Greenfield development: Two women chat on a patch of grass along the High Line. (Julie Jacobson/AP Photo)

One of my favorite parks in the world, the High Line, has been challenged.
And for a good reason.

Maybe it was just to easy to like it, maybe because it was unique, maybe because it's placed as one of the most interesting parts of New York. But the reality is that suddenly what was a worldwide case study on how to bring a dead zone back to life, with impressive numbers, became a "problem" for its most important stakeholders: the community that surrounds it.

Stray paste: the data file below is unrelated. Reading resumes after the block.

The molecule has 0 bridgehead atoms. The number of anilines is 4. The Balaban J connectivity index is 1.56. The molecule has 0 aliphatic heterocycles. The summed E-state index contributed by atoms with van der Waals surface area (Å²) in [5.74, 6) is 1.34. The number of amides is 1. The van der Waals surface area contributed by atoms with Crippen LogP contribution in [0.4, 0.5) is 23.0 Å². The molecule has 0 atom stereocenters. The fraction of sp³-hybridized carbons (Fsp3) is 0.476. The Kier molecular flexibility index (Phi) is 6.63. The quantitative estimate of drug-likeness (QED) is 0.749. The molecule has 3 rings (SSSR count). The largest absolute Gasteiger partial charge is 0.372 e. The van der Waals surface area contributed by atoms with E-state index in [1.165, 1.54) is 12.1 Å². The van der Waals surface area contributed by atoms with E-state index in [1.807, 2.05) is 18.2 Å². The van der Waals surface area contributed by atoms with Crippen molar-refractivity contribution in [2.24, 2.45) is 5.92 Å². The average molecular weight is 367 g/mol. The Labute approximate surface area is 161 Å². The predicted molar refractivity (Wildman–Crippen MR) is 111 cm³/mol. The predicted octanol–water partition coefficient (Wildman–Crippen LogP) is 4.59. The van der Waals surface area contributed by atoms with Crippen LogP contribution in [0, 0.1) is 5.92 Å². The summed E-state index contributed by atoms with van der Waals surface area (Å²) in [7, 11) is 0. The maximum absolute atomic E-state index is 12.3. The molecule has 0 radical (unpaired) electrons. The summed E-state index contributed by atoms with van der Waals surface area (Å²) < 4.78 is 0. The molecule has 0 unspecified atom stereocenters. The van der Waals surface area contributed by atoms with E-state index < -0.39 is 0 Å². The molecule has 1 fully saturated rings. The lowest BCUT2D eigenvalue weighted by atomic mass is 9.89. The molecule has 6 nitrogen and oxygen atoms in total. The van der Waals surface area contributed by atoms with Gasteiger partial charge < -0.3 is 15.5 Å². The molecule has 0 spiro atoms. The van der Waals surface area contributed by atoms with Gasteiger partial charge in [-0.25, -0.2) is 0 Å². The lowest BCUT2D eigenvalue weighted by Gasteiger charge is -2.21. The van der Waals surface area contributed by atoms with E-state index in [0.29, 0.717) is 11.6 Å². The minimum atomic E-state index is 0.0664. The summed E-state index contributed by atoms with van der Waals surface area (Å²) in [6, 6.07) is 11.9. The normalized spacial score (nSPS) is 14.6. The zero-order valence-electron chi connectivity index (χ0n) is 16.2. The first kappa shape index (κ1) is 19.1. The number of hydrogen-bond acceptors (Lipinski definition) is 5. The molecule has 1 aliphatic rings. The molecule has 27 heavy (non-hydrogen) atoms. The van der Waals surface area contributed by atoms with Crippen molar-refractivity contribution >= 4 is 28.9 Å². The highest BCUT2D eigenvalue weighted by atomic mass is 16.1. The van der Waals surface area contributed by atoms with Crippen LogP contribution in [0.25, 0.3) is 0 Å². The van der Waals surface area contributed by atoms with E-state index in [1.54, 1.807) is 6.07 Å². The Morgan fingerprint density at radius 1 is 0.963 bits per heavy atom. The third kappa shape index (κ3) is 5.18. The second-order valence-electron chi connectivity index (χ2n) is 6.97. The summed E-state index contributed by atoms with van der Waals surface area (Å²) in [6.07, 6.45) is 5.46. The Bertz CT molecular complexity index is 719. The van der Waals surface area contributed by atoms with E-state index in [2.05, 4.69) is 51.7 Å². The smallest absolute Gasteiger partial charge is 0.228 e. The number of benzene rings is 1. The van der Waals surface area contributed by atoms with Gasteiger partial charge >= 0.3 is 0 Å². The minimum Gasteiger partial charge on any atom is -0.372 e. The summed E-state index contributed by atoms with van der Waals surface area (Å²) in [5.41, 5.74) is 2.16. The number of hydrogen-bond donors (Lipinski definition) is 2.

“Instead of asking what the design should look like, I wish we’d asked, ‘What can we do for you?’ People have bigger problems than design.” - ROBERT HAMMOND, High Line designer.

The famed “linear park” may be a runaway success, but it’s also a symbol of Manhattan’s rising inequality. Can its founder help other cities learn from its mistakes?


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